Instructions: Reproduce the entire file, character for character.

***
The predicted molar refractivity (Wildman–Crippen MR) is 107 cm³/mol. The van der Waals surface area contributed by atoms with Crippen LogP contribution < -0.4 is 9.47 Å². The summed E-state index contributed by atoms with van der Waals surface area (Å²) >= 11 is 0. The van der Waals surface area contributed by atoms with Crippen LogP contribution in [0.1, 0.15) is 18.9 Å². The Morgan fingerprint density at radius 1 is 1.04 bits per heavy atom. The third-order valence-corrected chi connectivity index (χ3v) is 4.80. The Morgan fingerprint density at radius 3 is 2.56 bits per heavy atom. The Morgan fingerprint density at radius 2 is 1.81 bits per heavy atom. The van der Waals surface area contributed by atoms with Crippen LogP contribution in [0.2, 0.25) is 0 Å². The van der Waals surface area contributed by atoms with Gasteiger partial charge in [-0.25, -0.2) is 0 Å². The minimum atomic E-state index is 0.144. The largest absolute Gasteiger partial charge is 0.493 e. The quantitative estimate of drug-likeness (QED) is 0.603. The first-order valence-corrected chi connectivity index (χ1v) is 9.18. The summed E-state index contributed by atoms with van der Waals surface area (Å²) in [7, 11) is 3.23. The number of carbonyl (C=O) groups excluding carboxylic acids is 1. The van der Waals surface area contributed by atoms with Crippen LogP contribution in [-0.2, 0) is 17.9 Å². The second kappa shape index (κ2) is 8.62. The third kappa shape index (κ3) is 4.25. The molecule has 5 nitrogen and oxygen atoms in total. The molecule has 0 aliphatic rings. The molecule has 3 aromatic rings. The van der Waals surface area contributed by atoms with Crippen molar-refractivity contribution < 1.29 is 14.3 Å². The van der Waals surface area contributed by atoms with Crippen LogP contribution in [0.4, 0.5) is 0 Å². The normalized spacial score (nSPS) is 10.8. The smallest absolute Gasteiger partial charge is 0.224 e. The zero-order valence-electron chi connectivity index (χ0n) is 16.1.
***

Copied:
The predicted molar refractivity (Wildman–Crippen MR) is 107 cm³/mol. The van der Waals surface area contributed by atoms with Crippen LogP contribution < -0.4 is 9.47 Å². The summed E-state index contributed by atoms with van der Waals surface area (Å²) >= 11 is 0. The van der Waals surface area contributed by atoms with Crippen LogP contribution in [0.1, 0.15) is 18.9 Å². The Morgan fingerprint density at radius 1 is 1.04 bits per heavy atom. The third-order valence-corrected chi connectivity index (χ3v) is 4.80. The Morgan fingerprint density at radius 3 is 2.56 bits per heavy atom. The Morgan fingerprint density at radius 2 is 1.81 bits per heavy atom. The van der Waals surface area contributed by atoms with Crippen LogP contribution in [0.2, 0.25) is 0 Å². The van der Waals surface area contributed by atoms with Gasteiger partial charge in [-0.25, -0.2) is 0 Å². The minimum atomic E-state index is 0.144. The largest absolute Gasteiger partial charge is 0.493 e. The quantitative estimate of drug-likeness (QED) is 0.603. The first-order valence-corrected chi connectivity index (χ1v) is 9.18. The summed E-state index contributed by atoms with van der Waals surface area (Å²) in [7, 11) is 3.23. The number of carbonyl (C=O) groups excluding carboxylic acids is 1. The van der Waals surface area contributed by atoms with Crippen LogP contribution in [-0.2, 0) is 17.9 Å². The second kappa shape index (κ2) is 8.62. The third kappa shape index (κ3) is 4.25. The molecule has 5 nitrogen and oxygen atoms in total. The molecule has 0 aliphatic rings. The molecule has 3 aromatic rings. The van der Waals surface area contributed by atoms with Crippen molar-refractivity contribution < 1.29 is 14.3 Å². The van der Waals surface area contributed by atoms with Crippen LogP contribution in [0.4, 0.5) is 0 Å². The normalized spacial score (nSPS) is 10.8. The smallest absolute Gasteiger partial charge is 0.224 e. The zero-order valence-electron chi connectivity index (χ0n) is 16.1.